Tuesday, January 29, 2013

Character Planning?

Set in the 1890s, KILLRAVEN is the story of Hope Voeschell, a young woman brought up to believe in non-violence, and DeCoursey Rogers a man who has known violence first hand, and what happens when an isolated peaceful community is confronted with a murderer. KILLRAVEN is a fictional Chesapeake Bay island, an isolated place rich in the traditions of its independent people. The novel is based in part on characters that originally appeared in the award-winning short story collection, THE DROWNED LAND.

Question: Should I use a character planning sheet? If so, why?

 Answer: I think it is always a good idea to us a character planning sheet, then write a paragraph, showing the character in action.

    Meggan Darke had fiery red hair and the temper to go with it. Raised the oldesty girl in a houseful where only boys were valued, Meggie learned to fight early. Even in her sixties, the hair was untamed, though her frame had gone skinny with age, and she had lost most of the “figure” that had once been her pride. She wore ratty old sweaters, always out at the elbows, liked her coffee without sugar, but was never opposed to a little “sweetening” from the half-pint in somebody’s back pocket. Get on her “bad side” though, and she’d flash anyone the back of her hand like lightening.  They didn’t come too big, or too mean, for Meggie Darke to tackle.

Now from the paragraph above, we know she is elderly, skinny, and still has fiery red hair. But don’t you also know from that paragraph what Meggan Darke was like as a person? How her growing up years shaped her behavior? Quick-tempered. A woman of action. She is a strong woman, who will stand up to anyone for what she believes is right.

Meggan was my great-grandmother and lived in my house until I was nine. This paragraph describes her as I knew her. I have been on the wrong side of that hand many times. But sometimes it’s hard to write about the people we love and stand away from our feelings so we can see what they are really like as people.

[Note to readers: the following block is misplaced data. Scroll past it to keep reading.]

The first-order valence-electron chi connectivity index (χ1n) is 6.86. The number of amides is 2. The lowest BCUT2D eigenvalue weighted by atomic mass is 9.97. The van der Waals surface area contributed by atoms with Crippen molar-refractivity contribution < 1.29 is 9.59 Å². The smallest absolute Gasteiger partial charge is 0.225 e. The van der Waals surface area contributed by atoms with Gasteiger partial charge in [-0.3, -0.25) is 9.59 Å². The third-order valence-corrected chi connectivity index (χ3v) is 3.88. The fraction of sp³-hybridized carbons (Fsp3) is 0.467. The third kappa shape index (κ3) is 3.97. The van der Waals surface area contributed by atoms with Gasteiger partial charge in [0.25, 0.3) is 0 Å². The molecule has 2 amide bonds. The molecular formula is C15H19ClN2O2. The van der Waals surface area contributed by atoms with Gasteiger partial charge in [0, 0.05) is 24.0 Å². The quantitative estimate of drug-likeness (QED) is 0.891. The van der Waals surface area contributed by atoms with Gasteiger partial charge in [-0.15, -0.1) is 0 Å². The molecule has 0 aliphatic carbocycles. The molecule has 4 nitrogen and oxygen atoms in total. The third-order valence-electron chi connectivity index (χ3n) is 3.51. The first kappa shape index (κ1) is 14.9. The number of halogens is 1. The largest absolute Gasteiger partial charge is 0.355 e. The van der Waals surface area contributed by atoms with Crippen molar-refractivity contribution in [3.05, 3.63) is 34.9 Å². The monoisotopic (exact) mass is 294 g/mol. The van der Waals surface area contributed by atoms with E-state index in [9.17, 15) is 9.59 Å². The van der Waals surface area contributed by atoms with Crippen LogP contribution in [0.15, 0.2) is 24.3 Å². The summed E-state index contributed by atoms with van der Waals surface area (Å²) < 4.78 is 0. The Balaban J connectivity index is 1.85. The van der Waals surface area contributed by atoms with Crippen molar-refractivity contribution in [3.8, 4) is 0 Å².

That’s the purpose of the character-planning sheets. On Megan’s it says, Worst Trait: loses temper. Will slap you without thinking. Best trait, loved with her whole heart, lived life to the fullest. I’m not sure the last came across in the paragraph, though.  What do you think?

If I knew her so well, why did I need to do a sheet?  Because I knew Meghan in her 70's when she was a skinny old lady. In my book, Killraven, she is in her early 20s. At that time she had married (perhaps unwisely), been deserted by her husband leaving her with no resources and  two children to raise on her own. In desperation, Meggie had returned to her (gloating) father's farm as the only alternative to starvation in the city (no government help in 1892).

While I don't Outline, I do write character plans and keep them on file, just in case. 

One of the reasons for filling out the character sheet is to help you  know what s/he is like as a person and to help you convey that to your readers. This is the one I created for my own classes, simply because it helps me to know the character's motivation and physical description, so I don't give them blue eyes on one page and brown on another -- something I am famous for.


 Who IS Your Character?

Plot should come out of character, evolving naturally from each character's beliefs and desires. To understand your characters' feelings, take a look at the events that shaped their lives. Look first at the character's emotional life, then at world events.
    Use the following interview sheet to get closer to your characters. Remember, good characters do things for good reasons and bad characters do things for bad reasons, but all characters should have a reason (motivation)to do what they do. Fill our a sheet for each major character. Questions with a (*) must be answered.

This is the interview sheet I use:
Name, date of birth and place of residence? (*)

What does he or she want? (*)

What stands in his or her way? (*)

How will the character change by the end of the story? (*)

What is the character’s reason for taking action?

What are his or her strengths and weaknesses? (*)

What secrets does the character have?

What childhood or personal events shaped the character’s life?

What world events shaped the character?

Physical description: (*) (Hint: Sometimes it helps to pick an actor to play the role, so you will have a visual image of what he or she looks like)

Write a short paragraph about this character:

No comments:

Post a Comment